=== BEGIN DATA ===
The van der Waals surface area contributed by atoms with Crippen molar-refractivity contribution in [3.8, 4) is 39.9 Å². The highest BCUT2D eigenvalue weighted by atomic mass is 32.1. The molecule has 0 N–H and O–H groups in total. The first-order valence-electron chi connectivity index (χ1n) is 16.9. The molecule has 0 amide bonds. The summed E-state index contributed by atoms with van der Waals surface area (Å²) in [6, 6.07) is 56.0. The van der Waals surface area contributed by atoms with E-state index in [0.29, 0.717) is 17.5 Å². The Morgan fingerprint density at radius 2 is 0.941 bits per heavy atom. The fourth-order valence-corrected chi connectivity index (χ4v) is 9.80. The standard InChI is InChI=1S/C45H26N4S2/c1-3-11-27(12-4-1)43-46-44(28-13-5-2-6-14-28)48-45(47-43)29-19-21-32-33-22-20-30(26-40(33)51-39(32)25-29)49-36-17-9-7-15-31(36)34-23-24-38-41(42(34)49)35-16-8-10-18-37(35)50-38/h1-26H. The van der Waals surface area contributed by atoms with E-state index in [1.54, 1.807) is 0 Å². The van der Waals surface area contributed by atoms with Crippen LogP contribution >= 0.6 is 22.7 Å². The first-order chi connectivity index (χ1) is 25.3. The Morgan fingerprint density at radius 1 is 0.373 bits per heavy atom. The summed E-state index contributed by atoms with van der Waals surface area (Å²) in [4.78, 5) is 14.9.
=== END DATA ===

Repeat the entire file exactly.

The van der Waals surface area contributed by atoms with Crippen molar-refractivity contribution in [3.8, 4) is 39.9 Å². The highest BCUT2D eigenvalue weighted by atomic mass is 32.1. The molecule has 0 N–H and O–H groups in total. The first-order valence-electron chi connectivity index (χ1n) is 16.9. The molecule has 0 amide bonds. The summed E-state index contributed by atoms with van der Waals surface area (Å²) in [6, 6.07) is 56.0. The van der Waals surface area contributed by atoms with E-state index in [0.29, 0.717) is 17.5 Å². The Morgan fingerprint density at radius 2 is 0.941 bits per heavy atom. The fourth-order valence-corrected chi connectivity index (χ4v) is 9.80. The standard InChI is InChI=1S/C45H26N4S2/c1-3-11-27(12-4-1)43-46-44(28-13-5-2-6-14-28)48-45(47-43)29-19-21-32-33-22-20-30(26-40(33)51-39(32)25-29)49-36-17-9-7-15-31(36)34-23-24-38-41(42(34)49)35-16-8-10-18-37(35)50-38/h1-26H. The van der Waals surface area contributed by atoms with E-state index in [1.54, 1.807) is 0 Å². The van der Waals surface area contributed by atoms with Crippen LogP contribution >= 0.6 is 22.7 Å². The first-order chi connectivity index (χ1) is 25.3. The Morgan fingerprint density at radius 1 is 0.373 bits per heavy atom. The summed E-state index contributed by atoms with van der Waals surface area (Å²) in [4.78, 5) is 14.9.